can you shrug your shoulders

Stephanagreg

Senior Member
FRANCE FRENCH
Hello,

Would you say that "He shrugged his shoulders" is a pleaonasm? And would you say "He shrugged" is definitely to be preferred?

Warmest regards
 
  • Moogey

    Senior Member
    USA English
    Hi Stephanagreg,

    Pleaonasm? I've never heard of such word and it's not in the WR dictionary. Did you make a typo?

    "He shrugged" is perfectly fine unless you want to emphasize the shoulders bit.

    -M
     

    Stephanagreg

    Senior Member
    FRANCE FRENCH

    cinnamon

    Member
    ITALIAN
    yes, you can say shrugged and shrugged the shoulders, but I prefer the second one. why? because the words seems imitate the movement, and it renders the spoken language more expressive.
     

    angeluomo

    Senior Member
    US English (German/French)
    Both are OK and frequently used. "He shrugged" is very concise and might even be used instead of "he said" in a dialogue to underscore the speaker's uncertainty. "He shrugged his shoulders" would never be used in this context. This usage would always be confined to describing how an individual moves his shoulders to denote uncertainty. Two examples:

    "Which train is he arriving on?" she asked.
    "Could be any one of three," he shrugged.

    "Which train is he arriving on?" she asked.
    He shrugged his shoulders. "Could be any one of three," he answered.
     

    cinnamon

    Member
    ITALIAN
    angeluomo said:
    Both are OK and frequently used. "He shrugged" is very concise and might even be used instead of "he said" in a dialogue to underscore the speaker's uncertainty. "He shrugged his shoulders" would never be used in this context. This usage would always be confined to describing how an individual moves his shoulders to denote uncertainty. Two examples:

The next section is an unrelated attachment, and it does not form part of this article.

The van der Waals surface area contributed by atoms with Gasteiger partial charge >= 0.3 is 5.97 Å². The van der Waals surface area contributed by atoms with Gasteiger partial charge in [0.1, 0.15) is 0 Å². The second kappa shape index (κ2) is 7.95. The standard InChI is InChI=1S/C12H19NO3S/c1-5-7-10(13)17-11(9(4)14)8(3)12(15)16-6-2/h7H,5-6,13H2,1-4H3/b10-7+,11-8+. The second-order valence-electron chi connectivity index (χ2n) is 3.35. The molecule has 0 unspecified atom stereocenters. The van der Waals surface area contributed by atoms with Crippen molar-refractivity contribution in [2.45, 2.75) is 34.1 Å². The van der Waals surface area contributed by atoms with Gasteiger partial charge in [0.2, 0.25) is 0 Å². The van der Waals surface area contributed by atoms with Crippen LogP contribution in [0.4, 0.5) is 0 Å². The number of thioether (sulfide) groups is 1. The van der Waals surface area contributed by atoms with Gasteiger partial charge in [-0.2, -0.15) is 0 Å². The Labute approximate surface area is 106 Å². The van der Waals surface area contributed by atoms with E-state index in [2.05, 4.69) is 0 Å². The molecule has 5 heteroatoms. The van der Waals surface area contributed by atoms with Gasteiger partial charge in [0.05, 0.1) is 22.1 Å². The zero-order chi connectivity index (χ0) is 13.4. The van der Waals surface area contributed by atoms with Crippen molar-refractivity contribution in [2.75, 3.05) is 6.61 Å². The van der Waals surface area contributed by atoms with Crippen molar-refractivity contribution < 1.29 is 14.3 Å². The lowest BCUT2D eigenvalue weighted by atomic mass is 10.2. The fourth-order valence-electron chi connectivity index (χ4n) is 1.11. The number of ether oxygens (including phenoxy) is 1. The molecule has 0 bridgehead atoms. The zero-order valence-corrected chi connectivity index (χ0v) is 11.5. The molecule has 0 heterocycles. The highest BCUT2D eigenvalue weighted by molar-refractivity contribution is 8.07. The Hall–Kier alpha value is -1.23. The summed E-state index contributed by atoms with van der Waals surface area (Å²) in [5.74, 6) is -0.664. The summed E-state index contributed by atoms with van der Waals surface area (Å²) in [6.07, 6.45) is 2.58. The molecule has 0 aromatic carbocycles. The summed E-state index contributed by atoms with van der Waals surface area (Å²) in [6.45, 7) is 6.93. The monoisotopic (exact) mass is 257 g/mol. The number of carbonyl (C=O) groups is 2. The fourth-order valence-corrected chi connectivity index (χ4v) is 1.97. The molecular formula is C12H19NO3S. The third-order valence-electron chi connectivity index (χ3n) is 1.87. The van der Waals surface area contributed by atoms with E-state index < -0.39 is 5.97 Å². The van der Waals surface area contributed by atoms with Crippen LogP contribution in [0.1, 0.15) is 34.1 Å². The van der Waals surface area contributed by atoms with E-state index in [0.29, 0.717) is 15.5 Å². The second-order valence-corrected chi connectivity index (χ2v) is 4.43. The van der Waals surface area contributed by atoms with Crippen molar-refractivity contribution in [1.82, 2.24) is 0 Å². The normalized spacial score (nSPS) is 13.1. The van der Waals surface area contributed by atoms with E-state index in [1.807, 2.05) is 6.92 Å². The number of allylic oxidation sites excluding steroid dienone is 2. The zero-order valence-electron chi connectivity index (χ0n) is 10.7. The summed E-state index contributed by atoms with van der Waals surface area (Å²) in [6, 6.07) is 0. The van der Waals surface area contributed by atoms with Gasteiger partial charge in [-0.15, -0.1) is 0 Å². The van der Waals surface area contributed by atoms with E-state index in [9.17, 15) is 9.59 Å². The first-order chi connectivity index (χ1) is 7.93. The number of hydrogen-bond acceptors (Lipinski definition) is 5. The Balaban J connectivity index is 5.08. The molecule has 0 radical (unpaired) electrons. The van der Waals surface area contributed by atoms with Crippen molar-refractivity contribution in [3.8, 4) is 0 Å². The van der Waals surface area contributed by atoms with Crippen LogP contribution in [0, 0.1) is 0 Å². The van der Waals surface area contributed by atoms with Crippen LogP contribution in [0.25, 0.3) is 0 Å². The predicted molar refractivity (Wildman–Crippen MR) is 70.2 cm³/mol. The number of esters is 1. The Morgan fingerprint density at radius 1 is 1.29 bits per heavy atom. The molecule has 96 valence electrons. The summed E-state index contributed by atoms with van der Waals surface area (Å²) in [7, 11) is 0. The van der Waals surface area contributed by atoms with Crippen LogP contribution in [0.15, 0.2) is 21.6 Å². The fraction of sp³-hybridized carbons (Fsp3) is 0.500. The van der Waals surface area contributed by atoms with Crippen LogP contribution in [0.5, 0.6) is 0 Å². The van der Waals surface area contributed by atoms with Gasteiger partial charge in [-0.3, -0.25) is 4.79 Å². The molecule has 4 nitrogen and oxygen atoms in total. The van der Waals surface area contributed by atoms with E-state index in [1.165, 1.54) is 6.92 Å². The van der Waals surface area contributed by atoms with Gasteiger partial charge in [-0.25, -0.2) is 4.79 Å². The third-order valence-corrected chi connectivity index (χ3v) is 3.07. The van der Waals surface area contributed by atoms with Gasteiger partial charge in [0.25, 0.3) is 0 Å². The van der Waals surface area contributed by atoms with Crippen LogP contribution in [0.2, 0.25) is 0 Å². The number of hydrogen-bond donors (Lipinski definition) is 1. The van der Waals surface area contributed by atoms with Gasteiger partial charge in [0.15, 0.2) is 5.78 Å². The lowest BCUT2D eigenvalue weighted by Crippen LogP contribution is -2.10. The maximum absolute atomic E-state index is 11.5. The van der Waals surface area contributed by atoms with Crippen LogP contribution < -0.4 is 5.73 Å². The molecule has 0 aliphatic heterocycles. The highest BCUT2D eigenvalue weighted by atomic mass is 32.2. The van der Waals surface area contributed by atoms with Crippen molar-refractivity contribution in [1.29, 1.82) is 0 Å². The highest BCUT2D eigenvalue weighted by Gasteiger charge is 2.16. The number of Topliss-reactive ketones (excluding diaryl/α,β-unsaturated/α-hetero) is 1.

"Which train is he arriving on?" she asked.
    "Could be any one of three," he shrugged.

    "Which train is he arriving on?" she asked.
    He shrugged his shoulders. "Could be any one of three," he answered.
    so my intuition was right, I said shrugged his shoulders to express the movement and you confirm sustaining its use for the descriptions.
     

    Moogey

    Senior Member
    USA English
    I would also like to add, as angeluomo seemed to suggest, that "shrugged" as is is often used in English literature. Examples of such are the quotes in his post.

    Cheers,
    -M
     

    timpeac

    Senior Member
    English (England)
    Stephanagreg said:
    It would seem that both Oxford (http://www.askoxford.com/concise_oed/pleonasm?view=uk) and
    Merriam Webster (http://www.m-w.com/cgi-bin/dictionary?book=Dictionary&va=pleonasm) have "pleonasm" ; but I'll think twice before using it from now on since it does not always seem to ring a bell. Moreover, Cambridge online does not have it.

    Thanks for the tip re. "shrugged". Would you say that "he shrugged his shoulders" is acceptable or that it is definitely redundant

    Many thanks
    Yes, I've noticed that the French prefer "pléonasme" and so use the English "pleonasm" which certainly exists, but in fact we usually talk of "tautology" in English.
     

    panjandrum

    Lapsed Moderator
    English-Ireland (top end)
    Having looked up pleonasm, I can confirm that this isn't one.
    For centuries, English has understood both transitive and intransitive shrug. Angeluomo, Cinnamon, Moogey, I and the OED will allow you to use either:D
     
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